6. Cliff Huxtable (Cosby Show): I always liked the way he used humor when he lectured his kids. Even his kids got a kick out of his lectures, although he was joking at their expense! And they got new ways of looking at their situation.

7. Ward Cleaver (Leave It to Beaver): he was loving, wise, fair, and he dressed like a million bucks! There are two daddy moments that come to my mind. In one episode, little Beaver is kissed by an attractive neighbor lady, and Eddie Haskell tells Beaver that the lady’s husband will want to kill him for that. When the lady and her husband visit the Cleaver’s, Beaver defiantly says that he won’t go down to say “hi” to them. Ward at first commands Beaver to go, but, once he sees the intensity of Beaver’s defiance, he says, “Beaver, I’m not going to make you do something you don’t want to do!” He tries to get to the bottom of why Beaver won’t go down.

In another episode, Beaver tells his dad that he didn’t think parents made mistakes. Ward assures his son that parents are learning just like everyone else.

8. John Camden (7th Heaven): John wasn’t the best father to his kids Eric and Julie, but he thought he was doing the right thing. A colonel in the U.S. Marine Corps, he ran his household like it was the armed services. He was tough and gruff, and he didn’t help Eric get through college, thinking Eric would build character by paying his own way. When Julie drank heavily, John remarked that her alcoholism was a result of her “poor character.”

But he and his wife become close to an orphan boy, George, and they adopt him. John resolves not to make the same mistakes with him that he made with Eric and Julie.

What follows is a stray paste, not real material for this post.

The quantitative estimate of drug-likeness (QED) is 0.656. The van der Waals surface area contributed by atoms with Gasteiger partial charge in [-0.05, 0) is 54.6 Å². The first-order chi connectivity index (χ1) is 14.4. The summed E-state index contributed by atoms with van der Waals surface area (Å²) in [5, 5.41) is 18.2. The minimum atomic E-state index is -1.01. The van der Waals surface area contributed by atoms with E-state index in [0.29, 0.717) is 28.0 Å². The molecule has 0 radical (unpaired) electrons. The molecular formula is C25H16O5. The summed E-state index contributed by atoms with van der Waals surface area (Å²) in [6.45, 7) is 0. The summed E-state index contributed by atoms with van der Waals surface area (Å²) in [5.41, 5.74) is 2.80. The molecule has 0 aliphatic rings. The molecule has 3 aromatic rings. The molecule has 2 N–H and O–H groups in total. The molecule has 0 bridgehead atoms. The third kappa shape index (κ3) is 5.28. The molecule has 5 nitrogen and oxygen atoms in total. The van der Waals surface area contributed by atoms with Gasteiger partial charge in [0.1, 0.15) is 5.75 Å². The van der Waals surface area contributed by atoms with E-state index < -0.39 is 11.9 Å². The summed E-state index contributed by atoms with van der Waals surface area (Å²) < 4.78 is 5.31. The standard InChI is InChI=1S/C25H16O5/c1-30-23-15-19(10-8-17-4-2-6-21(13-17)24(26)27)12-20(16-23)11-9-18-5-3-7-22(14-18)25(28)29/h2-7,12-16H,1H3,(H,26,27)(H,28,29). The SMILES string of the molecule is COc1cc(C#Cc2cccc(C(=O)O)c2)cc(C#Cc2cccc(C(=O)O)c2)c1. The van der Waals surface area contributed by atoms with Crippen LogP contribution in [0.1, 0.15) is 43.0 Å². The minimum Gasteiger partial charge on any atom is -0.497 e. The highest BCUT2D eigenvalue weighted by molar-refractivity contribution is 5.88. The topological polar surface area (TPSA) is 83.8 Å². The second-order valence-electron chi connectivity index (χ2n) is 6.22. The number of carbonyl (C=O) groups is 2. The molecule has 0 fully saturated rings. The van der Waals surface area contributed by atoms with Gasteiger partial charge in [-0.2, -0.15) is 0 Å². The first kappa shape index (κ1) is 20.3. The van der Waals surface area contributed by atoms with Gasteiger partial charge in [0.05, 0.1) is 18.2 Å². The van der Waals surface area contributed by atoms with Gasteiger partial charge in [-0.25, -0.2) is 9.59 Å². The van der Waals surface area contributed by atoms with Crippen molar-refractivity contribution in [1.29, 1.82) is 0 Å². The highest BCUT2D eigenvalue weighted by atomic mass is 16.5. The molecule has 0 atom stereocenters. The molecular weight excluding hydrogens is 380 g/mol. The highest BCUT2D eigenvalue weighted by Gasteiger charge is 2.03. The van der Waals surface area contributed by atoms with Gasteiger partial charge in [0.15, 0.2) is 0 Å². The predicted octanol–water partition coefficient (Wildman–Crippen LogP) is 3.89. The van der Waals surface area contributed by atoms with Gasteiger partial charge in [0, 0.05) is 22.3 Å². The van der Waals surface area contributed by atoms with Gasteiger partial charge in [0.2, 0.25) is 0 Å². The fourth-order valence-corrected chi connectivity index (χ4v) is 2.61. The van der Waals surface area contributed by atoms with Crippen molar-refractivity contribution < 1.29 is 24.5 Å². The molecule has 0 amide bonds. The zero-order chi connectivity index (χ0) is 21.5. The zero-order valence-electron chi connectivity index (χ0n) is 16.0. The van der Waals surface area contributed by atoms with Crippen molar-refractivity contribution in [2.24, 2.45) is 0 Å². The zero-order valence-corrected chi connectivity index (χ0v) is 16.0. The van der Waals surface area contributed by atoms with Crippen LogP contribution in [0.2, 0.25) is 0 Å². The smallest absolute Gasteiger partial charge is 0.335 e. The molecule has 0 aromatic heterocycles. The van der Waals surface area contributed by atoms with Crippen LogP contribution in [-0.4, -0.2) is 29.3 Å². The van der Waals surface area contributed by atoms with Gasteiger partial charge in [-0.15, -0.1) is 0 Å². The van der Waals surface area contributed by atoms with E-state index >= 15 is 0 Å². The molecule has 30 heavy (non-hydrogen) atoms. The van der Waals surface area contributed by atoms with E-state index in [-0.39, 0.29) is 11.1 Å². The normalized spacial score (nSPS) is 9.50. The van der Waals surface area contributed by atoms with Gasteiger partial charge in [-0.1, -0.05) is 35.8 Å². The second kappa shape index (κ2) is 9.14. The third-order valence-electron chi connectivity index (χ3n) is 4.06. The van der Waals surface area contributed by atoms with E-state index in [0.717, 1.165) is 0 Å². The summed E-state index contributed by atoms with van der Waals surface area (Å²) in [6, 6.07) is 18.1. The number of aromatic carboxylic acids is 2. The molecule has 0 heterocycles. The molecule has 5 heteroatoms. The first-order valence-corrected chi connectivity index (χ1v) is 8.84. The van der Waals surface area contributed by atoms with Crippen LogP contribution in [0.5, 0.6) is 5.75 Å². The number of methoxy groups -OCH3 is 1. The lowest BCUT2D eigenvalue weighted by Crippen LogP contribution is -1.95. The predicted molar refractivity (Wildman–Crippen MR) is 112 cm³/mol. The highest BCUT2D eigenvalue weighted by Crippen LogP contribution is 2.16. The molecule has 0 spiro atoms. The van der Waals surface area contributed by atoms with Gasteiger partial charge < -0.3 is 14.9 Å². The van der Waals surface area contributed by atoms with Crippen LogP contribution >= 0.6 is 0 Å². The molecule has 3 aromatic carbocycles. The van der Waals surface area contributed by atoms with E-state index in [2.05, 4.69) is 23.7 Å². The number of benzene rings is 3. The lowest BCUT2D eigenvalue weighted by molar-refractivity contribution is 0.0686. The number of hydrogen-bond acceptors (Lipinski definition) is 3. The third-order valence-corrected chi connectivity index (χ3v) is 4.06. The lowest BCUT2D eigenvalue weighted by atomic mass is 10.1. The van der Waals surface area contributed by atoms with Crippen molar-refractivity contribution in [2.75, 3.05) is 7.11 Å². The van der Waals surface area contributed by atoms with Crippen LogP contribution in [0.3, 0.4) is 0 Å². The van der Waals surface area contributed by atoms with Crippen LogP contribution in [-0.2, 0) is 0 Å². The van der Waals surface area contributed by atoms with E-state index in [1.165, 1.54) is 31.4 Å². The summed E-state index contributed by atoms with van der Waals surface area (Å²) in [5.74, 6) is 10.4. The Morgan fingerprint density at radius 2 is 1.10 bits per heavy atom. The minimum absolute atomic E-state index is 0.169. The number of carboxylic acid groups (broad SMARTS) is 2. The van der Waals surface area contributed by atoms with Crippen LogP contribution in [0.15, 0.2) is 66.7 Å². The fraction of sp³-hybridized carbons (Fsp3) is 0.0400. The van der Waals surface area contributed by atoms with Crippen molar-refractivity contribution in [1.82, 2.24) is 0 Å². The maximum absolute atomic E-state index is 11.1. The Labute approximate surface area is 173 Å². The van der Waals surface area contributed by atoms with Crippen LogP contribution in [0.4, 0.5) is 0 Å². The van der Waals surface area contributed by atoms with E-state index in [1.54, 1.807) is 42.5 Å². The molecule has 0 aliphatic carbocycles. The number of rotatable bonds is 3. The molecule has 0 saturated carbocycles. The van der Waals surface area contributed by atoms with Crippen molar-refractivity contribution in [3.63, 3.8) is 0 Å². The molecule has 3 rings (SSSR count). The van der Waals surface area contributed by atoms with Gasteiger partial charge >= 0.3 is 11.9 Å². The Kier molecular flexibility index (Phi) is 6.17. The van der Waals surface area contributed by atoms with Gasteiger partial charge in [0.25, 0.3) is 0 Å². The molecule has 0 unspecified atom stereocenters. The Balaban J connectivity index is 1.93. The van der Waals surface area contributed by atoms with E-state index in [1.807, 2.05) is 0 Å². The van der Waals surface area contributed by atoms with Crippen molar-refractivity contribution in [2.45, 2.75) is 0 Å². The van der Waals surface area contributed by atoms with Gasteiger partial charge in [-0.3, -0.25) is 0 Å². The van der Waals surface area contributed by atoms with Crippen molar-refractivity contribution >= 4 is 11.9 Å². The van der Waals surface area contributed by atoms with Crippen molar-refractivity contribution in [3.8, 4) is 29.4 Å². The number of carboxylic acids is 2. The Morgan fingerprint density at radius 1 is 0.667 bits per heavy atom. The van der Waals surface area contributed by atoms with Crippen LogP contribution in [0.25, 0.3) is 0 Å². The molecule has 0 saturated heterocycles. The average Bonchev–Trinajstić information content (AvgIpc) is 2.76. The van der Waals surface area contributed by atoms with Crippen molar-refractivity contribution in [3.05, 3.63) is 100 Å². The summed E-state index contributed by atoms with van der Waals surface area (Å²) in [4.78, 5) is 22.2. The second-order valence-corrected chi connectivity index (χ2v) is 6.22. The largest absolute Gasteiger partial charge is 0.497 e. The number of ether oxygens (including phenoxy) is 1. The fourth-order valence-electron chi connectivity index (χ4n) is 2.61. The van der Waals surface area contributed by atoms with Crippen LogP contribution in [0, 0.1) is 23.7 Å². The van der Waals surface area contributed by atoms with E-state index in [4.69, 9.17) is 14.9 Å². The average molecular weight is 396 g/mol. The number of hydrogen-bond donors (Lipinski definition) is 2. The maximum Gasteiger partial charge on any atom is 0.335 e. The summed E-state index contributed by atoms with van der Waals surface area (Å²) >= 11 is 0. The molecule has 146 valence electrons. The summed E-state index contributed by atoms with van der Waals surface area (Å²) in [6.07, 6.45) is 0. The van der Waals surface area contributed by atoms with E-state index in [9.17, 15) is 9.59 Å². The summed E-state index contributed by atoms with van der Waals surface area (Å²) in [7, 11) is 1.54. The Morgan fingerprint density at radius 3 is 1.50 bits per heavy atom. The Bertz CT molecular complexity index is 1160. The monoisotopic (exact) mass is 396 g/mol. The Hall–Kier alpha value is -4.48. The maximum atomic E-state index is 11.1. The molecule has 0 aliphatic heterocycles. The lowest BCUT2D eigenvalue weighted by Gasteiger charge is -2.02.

9. Tom Baldwin (The 4400): I can’t really pin-point why I like Joel Gretsch as a father, especially when he was so terrible at it in Stephen Spielberg’s Taken! In the 4400, he and his son are not particularly close, but he still cares about his son’s well-being and is always willing to listen when his son has something to tell him.

10. Noah Bennett (Heroes): Noah is a cold employee of the Company, which searches for mutants in order to keep track of them, sometimes killing them. But he has a soft spot for his adopted daughter, Claire, who is herself a mutant. He was reluctant to adopt her at first, since he wasn’t sure that he’d make a good father. But he turned out to be an excellent dad: one who cared for his daughter’s safety above all else, listened to his daughter’s concerns, etc. Although Claire was mad at her dad on a number of occasions, she always respected his authority, at least to his face. This, even though he wasn’t her biological father!

Have a happy Father’s Day tomorrow!

About jamesbradfordpate

My name is James Pate. This blog is about my journey. I read books. I watch movies and TV shows. I go to church. I try to find meaning. And, when I can’t do that, I just talk about stuff that I find interesting. I have degrees in fields of religious studies. I have an M.Phil. in the History of Biblical Interpretation from Hebrew Union College in Cincinnati, Ohio. I also have an M.A. in Hebrew Bible from Jewish Theological Seminary, an M.Div. from Harvard Divinity School, and a B.A. from DePauw University.